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Shedd Hospital?

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To the editors:

The Reader's usual quality and diligence was evident in the November 5 article about the Shedd Aquarium. It is impossible to cover all aspects of a controversy this complex, but Grant Pick did a better job of it than I would have previously thought possible. Both Pick and photographer John Sundlof were extremely proficient, dedicated and likable.

One point I would like to add is the alternative plan CHARC has repeatedly proposed to the Shedd Aquarium, and which the Shedd has repeatedly refused to acknowledge: that of converting the Shedd from a prison to a hospital. This would truly serve both the public and marine life.

Many, many marine animals die every year from man-made disasters, and there is a desperate need for marine rehabilitation centers. If the Shedd truly wanted to educate and sensitize people to the wonder as well as the plight of marine animals, what better way to do that than to bring in victims of drift nets, pollution, boat accidents, groundings, poaching, etc? Other aquariums and marine parks have been doing this in part for some time. The Shedd claims that they did this with their sea otter "collection." However, this was only done as a public relations ploy, and to make more money. As with the other prisoners of the Shedd, they will never be released. Only with release is the rehabilitation complete, and only then is there room for more patients to come in and receive care.

CHARC believes that if people could see animals that are actual victims of man-made disasters, they would have first-hand understanding of the effects of our collective carelessness in nature. This would inspire many to work to make positive change, as opposed to simply watching captives doing stupid circus tricks.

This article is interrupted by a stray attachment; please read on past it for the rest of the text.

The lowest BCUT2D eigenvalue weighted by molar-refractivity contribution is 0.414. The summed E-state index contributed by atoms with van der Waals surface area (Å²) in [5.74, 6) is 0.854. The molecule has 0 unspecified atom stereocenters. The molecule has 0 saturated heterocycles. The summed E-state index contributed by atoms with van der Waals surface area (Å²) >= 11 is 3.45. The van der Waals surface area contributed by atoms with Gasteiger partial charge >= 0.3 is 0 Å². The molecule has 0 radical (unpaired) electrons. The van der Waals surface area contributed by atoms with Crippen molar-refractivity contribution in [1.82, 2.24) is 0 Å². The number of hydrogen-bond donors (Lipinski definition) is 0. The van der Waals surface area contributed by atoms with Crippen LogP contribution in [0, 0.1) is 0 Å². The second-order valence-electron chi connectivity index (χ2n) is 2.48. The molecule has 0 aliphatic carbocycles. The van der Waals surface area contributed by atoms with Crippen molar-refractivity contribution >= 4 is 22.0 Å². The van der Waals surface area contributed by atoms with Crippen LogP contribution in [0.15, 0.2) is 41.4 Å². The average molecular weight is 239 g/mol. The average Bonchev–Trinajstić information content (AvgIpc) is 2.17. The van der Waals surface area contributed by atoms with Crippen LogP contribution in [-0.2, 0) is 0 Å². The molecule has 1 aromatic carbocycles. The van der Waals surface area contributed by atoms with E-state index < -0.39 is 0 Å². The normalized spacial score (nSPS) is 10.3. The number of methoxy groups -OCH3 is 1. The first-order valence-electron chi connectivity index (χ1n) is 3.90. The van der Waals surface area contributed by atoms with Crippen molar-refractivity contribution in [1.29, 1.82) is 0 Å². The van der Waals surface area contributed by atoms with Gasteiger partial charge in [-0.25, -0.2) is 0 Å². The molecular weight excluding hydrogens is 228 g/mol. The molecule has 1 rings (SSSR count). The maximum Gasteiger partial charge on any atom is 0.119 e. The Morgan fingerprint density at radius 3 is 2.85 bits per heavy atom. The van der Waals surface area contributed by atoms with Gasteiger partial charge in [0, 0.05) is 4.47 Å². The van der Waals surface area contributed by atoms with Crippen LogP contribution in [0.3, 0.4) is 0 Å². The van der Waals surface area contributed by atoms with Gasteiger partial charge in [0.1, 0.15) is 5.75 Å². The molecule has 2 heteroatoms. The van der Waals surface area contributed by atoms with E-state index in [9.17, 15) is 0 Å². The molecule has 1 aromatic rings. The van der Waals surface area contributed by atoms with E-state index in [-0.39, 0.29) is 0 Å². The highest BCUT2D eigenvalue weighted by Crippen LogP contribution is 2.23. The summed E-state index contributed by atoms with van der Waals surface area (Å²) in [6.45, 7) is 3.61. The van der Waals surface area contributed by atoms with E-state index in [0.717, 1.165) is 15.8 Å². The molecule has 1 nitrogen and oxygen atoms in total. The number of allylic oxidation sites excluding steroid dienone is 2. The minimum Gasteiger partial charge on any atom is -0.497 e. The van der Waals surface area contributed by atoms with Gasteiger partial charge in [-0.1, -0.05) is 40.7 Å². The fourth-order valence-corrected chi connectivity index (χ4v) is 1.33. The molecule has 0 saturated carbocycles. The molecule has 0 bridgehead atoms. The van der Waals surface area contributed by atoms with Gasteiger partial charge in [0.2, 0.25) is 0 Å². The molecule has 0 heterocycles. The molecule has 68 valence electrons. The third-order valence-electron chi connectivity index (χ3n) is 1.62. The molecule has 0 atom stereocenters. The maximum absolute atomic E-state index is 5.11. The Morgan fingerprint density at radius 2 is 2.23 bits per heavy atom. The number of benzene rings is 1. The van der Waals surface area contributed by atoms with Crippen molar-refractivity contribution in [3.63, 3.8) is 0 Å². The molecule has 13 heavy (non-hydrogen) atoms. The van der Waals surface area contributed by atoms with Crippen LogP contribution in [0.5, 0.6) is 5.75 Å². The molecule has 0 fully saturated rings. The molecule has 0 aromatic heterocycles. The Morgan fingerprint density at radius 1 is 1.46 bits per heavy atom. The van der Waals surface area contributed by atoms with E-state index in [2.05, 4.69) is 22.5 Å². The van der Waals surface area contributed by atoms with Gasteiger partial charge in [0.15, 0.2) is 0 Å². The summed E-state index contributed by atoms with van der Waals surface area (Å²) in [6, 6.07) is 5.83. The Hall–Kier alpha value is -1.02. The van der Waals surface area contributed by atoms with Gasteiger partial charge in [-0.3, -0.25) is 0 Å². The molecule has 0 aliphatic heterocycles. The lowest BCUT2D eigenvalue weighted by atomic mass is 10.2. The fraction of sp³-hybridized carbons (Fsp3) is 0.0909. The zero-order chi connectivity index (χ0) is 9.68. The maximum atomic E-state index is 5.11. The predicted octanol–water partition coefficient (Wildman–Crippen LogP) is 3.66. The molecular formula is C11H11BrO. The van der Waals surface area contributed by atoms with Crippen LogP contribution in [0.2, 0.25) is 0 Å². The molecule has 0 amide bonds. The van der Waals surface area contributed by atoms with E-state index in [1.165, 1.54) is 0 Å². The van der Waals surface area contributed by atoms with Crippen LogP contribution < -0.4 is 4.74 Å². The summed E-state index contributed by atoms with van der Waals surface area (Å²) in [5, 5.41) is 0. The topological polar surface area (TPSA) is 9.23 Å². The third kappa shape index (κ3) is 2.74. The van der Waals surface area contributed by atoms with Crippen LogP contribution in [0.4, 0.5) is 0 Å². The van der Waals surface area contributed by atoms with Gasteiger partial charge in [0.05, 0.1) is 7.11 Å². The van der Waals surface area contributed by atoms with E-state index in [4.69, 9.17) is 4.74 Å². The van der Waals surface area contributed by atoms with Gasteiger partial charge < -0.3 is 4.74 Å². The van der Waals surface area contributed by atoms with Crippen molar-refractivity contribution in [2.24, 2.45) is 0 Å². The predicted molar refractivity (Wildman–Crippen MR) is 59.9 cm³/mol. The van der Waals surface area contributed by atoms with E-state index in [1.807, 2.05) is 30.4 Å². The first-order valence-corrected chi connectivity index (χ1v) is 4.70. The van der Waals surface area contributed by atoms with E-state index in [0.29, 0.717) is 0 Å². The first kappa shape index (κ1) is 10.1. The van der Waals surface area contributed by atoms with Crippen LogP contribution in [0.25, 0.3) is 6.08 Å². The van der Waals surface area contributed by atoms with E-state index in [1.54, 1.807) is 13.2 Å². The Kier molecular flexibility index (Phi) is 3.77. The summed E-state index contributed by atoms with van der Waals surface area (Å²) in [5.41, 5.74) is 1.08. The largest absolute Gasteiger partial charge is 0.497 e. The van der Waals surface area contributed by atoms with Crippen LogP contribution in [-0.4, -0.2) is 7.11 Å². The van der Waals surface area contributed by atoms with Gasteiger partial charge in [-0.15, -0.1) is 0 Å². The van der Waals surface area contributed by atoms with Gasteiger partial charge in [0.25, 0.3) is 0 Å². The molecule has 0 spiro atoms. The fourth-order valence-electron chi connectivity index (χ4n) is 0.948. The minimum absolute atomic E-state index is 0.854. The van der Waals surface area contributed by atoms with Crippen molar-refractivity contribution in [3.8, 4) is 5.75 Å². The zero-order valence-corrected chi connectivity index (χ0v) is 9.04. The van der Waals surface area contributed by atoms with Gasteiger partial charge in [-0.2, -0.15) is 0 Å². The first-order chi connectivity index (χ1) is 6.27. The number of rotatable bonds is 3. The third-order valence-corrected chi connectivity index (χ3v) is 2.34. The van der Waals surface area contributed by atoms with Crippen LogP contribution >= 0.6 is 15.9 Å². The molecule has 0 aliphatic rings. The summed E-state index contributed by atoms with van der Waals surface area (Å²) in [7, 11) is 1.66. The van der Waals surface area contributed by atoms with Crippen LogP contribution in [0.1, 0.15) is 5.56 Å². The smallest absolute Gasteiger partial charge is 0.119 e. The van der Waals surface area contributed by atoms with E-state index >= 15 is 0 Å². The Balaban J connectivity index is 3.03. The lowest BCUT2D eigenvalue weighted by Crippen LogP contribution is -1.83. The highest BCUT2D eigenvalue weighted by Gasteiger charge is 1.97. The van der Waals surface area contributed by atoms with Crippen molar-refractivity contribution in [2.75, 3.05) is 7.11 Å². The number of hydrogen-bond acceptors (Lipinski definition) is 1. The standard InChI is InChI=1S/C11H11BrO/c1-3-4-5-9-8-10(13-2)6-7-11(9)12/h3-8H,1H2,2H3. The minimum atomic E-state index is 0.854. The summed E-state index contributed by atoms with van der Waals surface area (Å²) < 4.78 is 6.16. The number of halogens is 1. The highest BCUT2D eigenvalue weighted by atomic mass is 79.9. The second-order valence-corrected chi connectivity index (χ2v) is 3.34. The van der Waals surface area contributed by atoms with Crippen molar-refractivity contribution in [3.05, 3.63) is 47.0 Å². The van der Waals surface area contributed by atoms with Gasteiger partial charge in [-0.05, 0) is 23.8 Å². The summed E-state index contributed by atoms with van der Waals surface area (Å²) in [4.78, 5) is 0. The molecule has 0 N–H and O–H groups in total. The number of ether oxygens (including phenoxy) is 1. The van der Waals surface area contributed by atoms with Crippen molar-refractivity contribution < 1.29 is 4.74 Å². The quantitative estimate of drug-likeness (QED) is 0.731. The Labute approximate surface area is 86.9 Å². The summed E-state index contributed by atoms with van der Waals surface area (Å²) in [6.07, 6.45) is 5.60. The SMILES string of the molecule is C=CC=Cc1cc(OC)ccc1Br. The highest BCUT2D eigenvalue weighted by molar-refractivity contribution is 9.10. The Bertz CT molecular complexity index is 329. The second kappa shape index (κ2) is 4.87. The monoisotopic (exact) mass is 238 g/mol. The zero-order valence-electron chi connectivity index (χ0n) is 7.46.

It is painfully obvious that the current Shedd administration only wants visitors to be thrilled and titillated. The dolphin show is careful to steer clear of the real issues, as one of those would be the inherent cruelty of life-long incarceration of captive performers for casual entertainment and profit. When the tuna industry was slaughtering millions of dolphins, the Shedd's circus act never included information about what people could do to stop it. The Shedd never tells visitors that these animals can travel over 100 miles a day, as this might cause people to ask why Shedd's prisoners are now restricted to swimming circles in little tanks. And of course no true environmental organization would invest millions of dollars in major corporate polluters, as the Shedd has.

Hopefully, the retirement of Shedd director William Braker will result in a more responsible and enlightened administration that puts the importance of compassion and conservation ahead of profits. If that happens, I suspect both the attendance and profits will skyrocket, and then and only then will the Shedd's detractors disappear.

Steve Hindi

CHARC

Plano, Illinois

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